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Column: Roger's Soapbox

Pardon, No Disruption

By: | February 20, 2018 • 3 min read
Roger Crombie is a United Kingdom-based columnist for Risk & Insurance®. He can be reached at [email protected]

The Internet doubles as the Great Disruptor. Businesses and practices that have plugged along, getting the job done in any number of fields, will soon be memories overtaken by the frantic rush to embrace the shiny new future.

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CDs have been outmoded by downloads. Passports, we are told, will be replaced by data held on mobile phones. Robots will henceforth provide the appalling customer service we’re used to from humans.

Not every development is necessarily beneficial. In the rush to find electronic ways to do things, important matters are being overlooked. Privacy, for example.

You want a fair and considered legal system with due process and ‘innocent until proven guilty’ as basic tenets? Sorry. No longer available, thanks to the Digital Inquisition.

How about trustworthy media with editorial standards? Laughably old-fashioned. The mantra now is online or be damned. The truth has set itself free.

You want a bank account? In the UK, an early adopter, banks are closing branches nationwide, leaving many without banking facilities other than online. No computer? Too bad.

Insurance considers itself especially threatened as robots replace humans in the front office, having already taken charge of systems and claims denials at the back end.

Not every development is necessarily beneficial. In the rush to find electronic ways to do things, important matters are being overlooked. Privacy, for example.

All may not be lost. Take motor insurance. Tech companies are testing driverless vehicles, and not too many people have died as a result. One might conclude conclude that, in the near future, no vehicle will be driven by humans, nor will an automobile ever malfunction. Thus motor insurance must go the way of hunting and gathering insurance.

It won’t.

Think for a second. Divest your mind of the hype. To allow driverless vehicles to function properly, sensors must be installed on every road, bridge, overpass, underpass, tree, building, traffic light, pedestrian and other man-made or natural structure.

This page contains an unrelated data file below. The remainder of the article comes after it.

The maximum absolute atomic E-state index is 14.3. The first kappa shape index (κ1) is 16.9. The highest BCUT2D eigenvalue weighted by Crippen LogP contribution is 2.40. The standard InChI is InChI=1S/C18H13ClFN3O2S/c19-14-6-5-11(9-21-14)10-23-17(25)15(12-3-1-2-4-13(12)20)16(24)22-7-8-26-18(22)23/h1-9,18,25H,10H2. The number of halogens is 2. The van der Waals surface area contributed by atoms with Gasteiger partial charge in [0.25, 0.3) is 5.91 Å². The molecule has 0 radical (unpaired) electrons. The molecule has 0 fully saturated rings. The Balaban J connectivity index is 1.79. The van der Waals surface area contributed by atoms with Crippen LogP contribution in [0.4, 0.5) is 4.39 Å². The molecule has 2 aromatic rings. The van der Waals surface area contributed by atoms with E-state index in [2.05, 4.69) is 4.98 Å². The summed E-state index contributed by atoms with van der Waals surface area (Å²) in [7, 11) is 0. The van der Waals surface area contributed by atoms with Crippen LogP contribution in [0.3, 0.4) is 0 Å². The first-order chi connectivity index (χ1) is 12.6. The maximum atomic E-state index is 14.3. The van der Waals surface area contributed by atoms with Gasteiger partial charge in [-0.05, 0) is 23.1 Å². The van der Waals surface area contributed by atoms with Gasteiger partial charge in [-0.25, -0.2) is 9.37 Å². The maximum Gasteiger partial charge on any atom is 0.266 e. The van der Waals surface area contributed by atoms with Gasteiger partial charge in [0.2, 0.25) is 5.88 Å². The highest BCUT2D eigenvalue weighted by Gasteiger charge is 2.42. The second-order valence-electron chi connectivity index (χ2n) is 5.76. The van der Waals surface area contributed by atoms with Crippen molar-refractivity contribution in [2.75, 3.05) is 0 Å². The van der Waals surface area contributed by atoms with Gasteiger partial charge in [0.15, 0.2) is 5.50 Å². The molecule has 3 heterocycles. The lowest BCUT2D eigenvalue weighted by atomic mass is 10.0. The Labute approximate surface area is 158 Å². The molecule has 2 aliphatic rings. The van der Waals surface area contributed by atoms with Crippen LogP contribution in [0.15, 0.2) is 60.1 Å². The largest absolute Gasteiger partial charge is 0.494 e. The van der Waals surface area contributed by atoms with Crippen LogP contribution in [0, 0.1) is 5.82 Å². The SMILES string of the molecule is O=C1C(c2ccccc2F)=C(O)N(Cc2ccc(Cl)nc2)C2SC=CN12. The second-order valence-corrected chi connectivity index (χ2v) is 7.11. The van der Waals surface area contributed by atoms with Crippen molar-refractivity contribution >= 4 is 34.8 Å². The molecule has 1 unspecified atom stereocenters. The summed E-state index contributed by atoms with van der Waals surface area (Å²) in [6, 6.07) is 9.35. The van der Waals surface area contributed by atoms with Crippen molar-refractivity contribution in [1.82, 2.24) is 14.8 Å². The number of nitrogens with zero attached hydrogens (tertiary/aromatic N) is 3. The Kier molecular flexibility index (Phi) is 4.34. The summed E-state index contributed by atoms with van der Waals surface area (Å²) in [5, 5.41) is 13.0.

Cities encircled by a ring road, such as London (the M25) or Paris (the Peripherique), might eventually be wired in this way. In rural conditions, however, there are no buildings or fixtures on which to install the necessary equipment.

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Some Scandinavian countries are doing away with cash, with Sweden leading the way. My bank manager hasn’t carried cash for years, he tells me, not even other people’s. The cash and specie insurance crowd must be doomed, no?

No.

If the currency of currency ends, only those permitted to have bank accounts will survive. Since a chunk of every country’s population would not qualify for a bank account, the end of cash, and cash insurance, would be a death sentence for significant numbers of people. It’s not going to happen.

The ‘gun murder insurance’ that Lloyd’s sells via the National Rifle Association won’t be obsolete any time soon. The U.S. has more guns than people. They’ll insist on shooting something, even if it’s only robots or family members.

Much as we might wish for technology to replace everything, just for laughs, old habits die hard, as do sensible ones. Not everything can be replaced by an algorithm — and thank God for that. &

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The R&I Editorial Team can be reached at [email protected]